Who uses TOR?

The TOR project team say its users fall into four main groups:

  • Normal people who want to keep their internet activities private from websites and advertisers
  • Those concerned about cyber spying
  • Users evading censorship in certain parts of the world
  • Those engaged in black-market commerce (illegal, drugs, weapons, gambling, hacking, child porn, etc.)

The Dark Side of TOR

The cloak of anonymity provided by TOR makes it an attractive and powerful tool for criminals. NSA documents have described it as, “Very naughty people use TOR.”

TOR can not only mask user identity, but it is also able to host websites via its “hidden services” capabilities. This means sites can only be accessed by people on the TOR network. This is the so-called “dark web” element, and it’s not unusual to see TOR pop-up in stories about a range of criminal sites.

http://money.cnn.com/infographic/technology/what-is-the-deep-web/

How TOR Works | Spencer Coursen | Deep Web

TOR | TOR Nodes | How TOR Works | Spencer Coursen | Coursen Security Group

SAMPLE: TOR Content

TOR | Deep Web | Spencer Coursen | Coursen Security Group

SAMPLE: Agora Beta

TOR | Deep Web | Dark Web | Agora Beta | Spencer Coursen | Coursen Security Group

SAMPLE: TOM Market

TOR | Deep Web | Dark Web | TOM Market | Silk Road | Spencer Coursen | Coursen Security Group

SAMPLE: Evolution

TOR | Deep Web | Dark Web | Evolution | Silk Road | Spencer Coursen | Coursen Security Group

Why is this a big deal?

A new report from the U.S. Treasury Department found that a majority of bankaccount takeovers by cyber thieves over the past decade might have beenthwarted had affected institutions known to look for and block transactionscoming through TOR, a global communications network that helps users maintain anonymity by obfuscating their true location online.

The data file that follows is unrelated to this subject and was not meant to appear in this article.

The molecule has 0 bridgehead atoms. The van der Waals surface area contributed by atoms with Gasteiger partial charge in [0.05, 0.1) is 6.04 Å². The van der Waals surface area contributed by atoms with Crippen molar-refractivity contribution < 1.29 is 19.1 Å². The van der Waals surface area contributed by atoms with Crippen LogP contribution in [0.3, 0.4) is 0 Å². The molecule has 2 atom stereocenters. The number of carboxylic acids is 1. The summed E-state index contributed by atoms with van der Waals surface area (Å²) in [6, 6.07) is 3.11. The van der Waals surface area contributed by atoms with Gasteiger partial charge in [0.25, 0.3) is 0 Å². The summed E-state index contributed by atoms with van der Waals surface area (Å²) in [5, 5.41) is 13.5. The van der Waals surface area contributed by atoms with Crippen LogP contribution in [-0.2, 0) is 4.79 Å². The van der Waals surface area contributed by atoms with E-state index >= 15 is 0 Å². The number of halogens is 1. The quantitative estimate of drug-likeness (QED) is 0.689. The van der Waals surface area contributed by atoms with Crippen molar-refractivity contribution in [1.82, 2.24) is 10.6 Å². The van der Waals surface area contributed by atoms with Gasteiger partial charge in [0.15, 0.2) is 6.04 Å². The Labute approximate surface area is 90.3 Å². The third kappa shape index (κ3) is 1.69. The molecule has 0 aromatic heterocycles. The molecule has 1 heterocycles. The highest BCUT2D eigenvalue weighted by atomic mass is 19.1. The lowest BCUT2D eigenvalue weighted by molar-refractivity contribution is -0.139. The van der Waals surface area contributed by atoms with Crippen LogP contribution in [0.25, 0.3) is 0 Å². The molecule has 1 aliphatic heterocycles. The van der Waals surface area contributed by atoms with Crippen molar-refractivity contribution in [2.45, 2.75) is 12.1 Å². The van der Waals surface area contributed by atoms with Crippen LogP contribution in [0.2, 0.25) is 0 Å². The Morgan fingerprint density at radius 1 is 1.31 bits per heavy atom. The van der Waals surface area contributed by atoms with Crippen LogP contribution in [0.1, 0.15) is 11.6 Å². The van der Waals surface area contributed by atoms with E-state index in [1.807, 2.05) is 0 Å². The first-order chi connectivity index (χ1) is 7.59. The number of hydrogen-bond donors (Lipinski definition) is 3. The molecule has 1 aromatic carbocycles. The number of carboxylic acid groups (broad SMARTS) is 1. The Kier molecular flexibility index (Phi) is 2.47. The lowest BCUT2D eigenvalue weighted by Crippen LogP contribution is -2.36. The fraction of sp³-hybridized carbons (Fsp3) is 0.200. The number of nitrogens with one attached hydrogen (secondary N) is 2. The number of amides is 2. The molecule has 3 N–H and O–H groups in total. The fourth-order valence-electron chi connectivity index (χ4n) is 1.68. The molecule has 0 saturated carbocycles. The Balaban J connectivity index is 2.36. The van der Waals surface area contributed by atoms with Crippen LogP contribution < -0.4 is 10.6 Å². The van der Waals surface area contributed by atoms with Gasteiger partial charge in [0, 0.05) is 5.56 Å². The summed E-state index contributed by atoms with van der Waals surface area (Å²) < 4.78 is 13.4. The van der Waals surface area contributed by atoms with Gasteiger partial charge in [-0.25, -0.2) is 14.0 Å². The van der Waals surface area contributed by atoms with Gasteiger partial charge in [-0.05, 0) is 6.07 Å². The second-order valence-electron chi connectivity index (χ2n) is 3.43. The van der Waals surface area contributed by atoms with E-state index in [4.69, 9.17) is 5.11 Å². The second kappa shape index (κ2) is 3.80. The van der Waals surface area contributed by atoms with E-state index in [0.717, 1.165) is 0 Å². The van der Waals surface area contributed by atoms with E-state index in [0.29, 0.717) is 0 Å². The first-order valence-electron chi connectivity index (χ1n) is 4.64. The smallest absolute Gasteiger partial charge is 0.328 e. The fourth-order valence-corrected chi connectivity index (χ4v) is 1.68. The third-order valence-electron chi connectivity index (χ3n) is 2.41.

In the report, released on Dec. 2, 2014, FinCEN said it examined some 6,048 suspicious activity reports (SARs) filed by banks between August 2001 and July2014, searching the reports for those involving one of more than 6,000 known TOR network nodes. Investigators found 975 hits corresponding to reports totaling nearly $24 million in likely fraudulent activity.

Source: https://krebsonsecurity.com/2014/12/treasury-dept-tor-a-big-source-of-bank-fraud/#more-28951

But the Deep Web isn’t all bad either…

Beyond the realm of consumer searches, Deep Web technologies may eventually let businesses use data in new ways. For example, a health site could cross reference data from pharmaceutical companies with the latest findings from medical researchers, or a local news site could extend its coverage by letting users tap into public records stored in government databases.

This level of data integration could eventually point the way toward something like the Semantic Web, the much-promoted — but so far unrealized — vision of a Web of interconnected data. Deep Web technologies hold the promise of achieving similar benefits at a much lower cost, by automating the process of analyzing database structures and cross-referencing the results.

“The huge thing is the ability to connect disparate data sources,” said Mike Bergman, a computer scientist and consultant who is credited with coining the term Deep Web. Mr. Bergman said the long-term impact of Deep Web search had more to do with transforming business than with satisfying the whims of Web surfers.

Source: http://www.nytimes.com/2009/02/23/technology/internet/23search.html?pagewanted=all&_r=0

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Security Expert Spencer Coursen specializes in threat assessment protective intelligence and vulnerability reduction. Coursen Security Group Logo.